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fixing it

Lenovo is really sorry for effectively putting malware on its PCs

Like, it’s really, really sorry.

LENOVO HAS APOLOGISED for including malware in a number of notebooks it released in previous months.

The company’s Chief Technology Officer Peter Hortensius apologised for uploading Superfish on a number of laptops, which caused a number of security issues, and promised that a similar situation wouldn’t happen again.

Clearly this issue has caused concern among our customers, partners and those who care about Lenovo, our industry and technology in general.  For this, I would like to again apologize. Now, I want to start the process of keeping you up to date on how we are working to fix the problem and restore your faith in Lenovo.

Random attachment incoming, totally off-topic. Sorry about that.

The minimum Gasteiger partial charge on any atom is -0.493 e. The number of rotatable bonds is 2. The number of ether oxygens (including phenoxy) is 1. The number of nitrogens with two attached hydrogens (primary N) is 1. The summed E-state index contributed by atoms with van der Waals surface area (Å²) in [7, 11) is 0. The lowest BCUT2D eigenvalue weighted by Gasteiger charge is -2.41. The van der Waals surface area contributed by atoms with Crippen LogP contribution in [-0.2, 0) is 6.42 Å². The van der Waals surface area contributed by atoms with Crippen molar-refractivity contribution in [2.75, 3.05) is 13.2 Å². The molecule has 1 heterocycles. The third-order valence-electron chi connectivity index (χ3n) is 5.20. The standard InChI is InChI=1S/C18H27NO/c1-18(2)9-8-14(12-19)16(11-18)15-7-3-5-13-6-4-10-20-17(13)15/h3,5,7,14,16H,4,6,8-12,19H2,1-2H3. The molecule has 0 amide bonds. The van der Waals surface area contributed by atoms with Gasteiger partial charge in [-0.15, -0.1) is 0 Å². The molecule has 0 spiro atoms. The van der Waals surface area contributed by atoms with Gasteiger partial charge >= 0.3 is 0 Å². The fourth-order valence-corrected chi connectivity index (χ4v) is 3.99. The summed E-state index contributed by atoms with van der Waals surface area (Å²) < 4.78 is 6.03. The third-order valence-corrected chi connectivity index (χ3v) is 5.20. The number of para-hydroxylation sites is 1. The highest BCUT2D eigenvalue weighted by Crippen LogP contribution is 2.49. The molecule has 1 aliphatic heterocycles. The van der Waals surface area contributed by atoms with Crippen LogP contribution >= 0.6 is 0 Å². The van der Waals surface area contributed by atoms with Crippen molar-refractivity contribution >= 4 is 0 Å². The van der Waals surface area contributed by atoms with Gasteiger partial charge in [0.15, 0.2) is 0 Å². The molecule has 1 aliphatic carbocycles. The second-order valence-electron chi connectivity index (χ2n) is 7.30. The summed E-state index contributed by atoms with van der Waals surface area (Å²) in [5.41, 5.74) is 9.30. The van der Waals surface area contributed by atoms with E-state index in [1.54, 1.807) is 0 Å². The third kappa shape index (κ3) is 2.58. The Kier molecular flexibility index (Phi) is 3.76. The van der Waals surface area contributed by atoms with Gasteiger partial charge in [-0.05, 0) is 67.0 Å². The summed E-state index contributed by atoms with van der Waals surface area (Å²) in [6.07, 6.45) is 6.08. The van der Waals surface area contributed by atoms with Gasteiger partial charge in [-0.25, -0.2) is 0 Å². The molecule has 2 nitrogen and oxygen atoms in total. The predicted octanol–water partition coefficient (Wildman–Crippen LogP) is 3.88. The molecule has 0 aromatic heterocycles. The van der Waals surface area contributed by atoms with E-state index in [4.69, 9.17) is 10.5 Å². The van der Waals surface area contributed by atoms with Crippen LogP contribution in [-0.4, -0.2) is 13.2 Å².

As well as stopping the preloads of Superfish, Lenovo is looking at protecting future devices and ensure that a similar situation doesn’t occur again. It’s putting together what it calls ” a concrete plan to address software vulnerabilities and security with defined actions” to ensure a similar incident wouldn’t occur again.

While Hortensius stressed that the malware was limited to just its notebooks, he said that the company is determined to “make this situation better, deliver safer and more secure products and help our industry address – and prevent – the kind of vulnerabilities that were exposed in the last week.”

Superfish was a software add-on which brought up extra ads when you were browsing a site, even if it was HTTPS. However, a major flaw in its code allowed any hacker to conduct a man-in-the-middle attack, allowing them to intercept messages or change them, exposing passwords, financial information and personal information.

A day after the flaw was revealed, Microsoft and McAfee offered a security patch that removed the offending programme from systems.

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